Members of the Maoist group also cross the isolated border into Brazilian jungle towns to get supplies or to find women, said Mauro Sposito, head of the Brazilian federal police's Amazon drugs squad on Monday.
One of Latin America's most ruthless rebel groups at the height of its struggle, Shining Path has been largely dormant since the capture of its leader Abimael Guzman in 1992.
But in recent months, it has staged new attacks and incursions. The Peruvian government said this month it was forming a battalion of troops to fight them.
Sposito said Brazil was worried the guerrillas were taking advantage of the absence of Peruvian authorities in the areas where Brazil's Amazon jungle borders Peru.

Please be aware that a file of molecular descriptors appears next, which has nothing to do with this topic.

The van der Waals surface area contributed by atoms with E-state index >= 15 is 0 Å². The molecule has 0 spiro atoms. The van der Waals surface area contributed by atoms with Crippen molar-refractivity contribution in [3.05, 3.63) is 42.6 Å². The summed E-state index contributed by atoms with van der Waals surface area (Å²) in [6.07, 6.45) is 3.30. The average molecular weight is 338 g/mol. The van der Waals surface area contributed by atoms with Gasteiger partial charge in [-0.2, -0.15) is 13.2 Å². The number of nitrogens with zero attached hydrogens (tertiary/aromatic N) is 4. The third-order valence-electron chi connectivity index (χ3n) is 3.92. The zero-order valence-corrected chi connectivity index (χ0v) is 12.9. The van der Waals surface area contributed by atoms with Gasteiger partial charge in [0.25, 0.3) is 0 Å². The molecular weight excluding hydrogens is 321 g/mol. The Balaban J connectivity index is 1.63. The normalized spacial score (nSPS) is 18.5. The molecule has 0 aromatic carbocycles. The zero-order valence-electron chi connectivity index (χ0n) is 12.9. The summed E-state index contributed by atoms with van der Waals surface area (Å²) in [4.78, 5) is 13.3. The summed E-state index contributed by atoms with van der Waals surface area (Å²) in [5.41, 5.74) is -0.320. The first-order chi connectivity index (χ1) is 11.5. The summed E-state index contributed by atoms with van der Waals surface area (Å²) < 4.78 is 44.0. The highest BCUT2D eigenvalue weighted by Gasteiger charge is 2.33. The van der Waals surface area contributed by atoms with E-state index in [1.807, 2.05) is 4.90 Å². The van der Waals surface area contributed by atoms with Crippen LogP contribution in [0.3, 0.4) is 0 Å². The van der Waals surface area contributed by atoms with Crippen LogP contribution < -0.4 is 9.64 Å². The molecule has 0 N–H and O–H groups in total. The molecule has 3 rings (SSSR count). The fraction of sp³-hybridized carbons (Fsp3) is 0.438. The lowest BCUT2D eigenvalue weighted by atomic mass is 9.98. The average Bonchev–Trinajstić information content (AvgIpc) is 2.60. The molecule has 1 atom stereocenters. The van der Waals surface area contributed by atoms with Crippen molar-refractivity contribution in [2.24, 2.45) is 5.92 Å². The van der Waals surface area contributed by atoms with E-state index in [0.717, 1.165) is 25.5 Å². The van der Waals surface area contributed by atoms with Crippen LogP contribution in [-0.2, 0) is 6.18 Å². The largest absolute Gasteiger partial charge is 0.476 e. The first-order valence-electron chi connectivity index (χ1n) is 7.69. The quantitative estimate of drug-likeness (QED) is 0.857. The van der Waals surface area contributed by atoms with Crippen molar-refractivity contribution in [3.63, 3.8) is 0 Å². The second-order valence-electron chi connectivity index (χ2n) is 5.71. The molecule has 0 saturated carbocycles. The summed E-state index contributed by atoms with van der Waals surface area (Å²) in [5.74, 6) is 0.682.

At least 60 armed Shining Path guerrillas operate in the border region, he estimated.
"There is a very serious logging problem," Sposito told Reuters from the Amazon border town of Tabatinga.
Peruvian loggers pay poor Brazilians to cut down precious tropical timbers. The wood is then hauled into Peru where Shining Path taxes the loggers in return for free passage to markets. The fee helps the group finance its activities, Sposito said.
"There is a very serious logging problem"
chief, Amazon drugs squad, Brazil
The guerrillas also tax the drugs trade. Coca is the raw product used to make cocaine and Peru is the world's No. 2 producer.
There are a number of illegal jungle landing strips on the Brazilian side along the Peruvian border.
Further north on Brazil's jungle border with Colombia, Colombia's Revolutionary Armed Forces of Colombia, or FARC, have slipped over into Brazil for supplies and to aid the passage of cocaine from Colombia.
The Brazilian army and police are opening several new posts along the border to combat threats along Brazil's vast Amazon frontiers.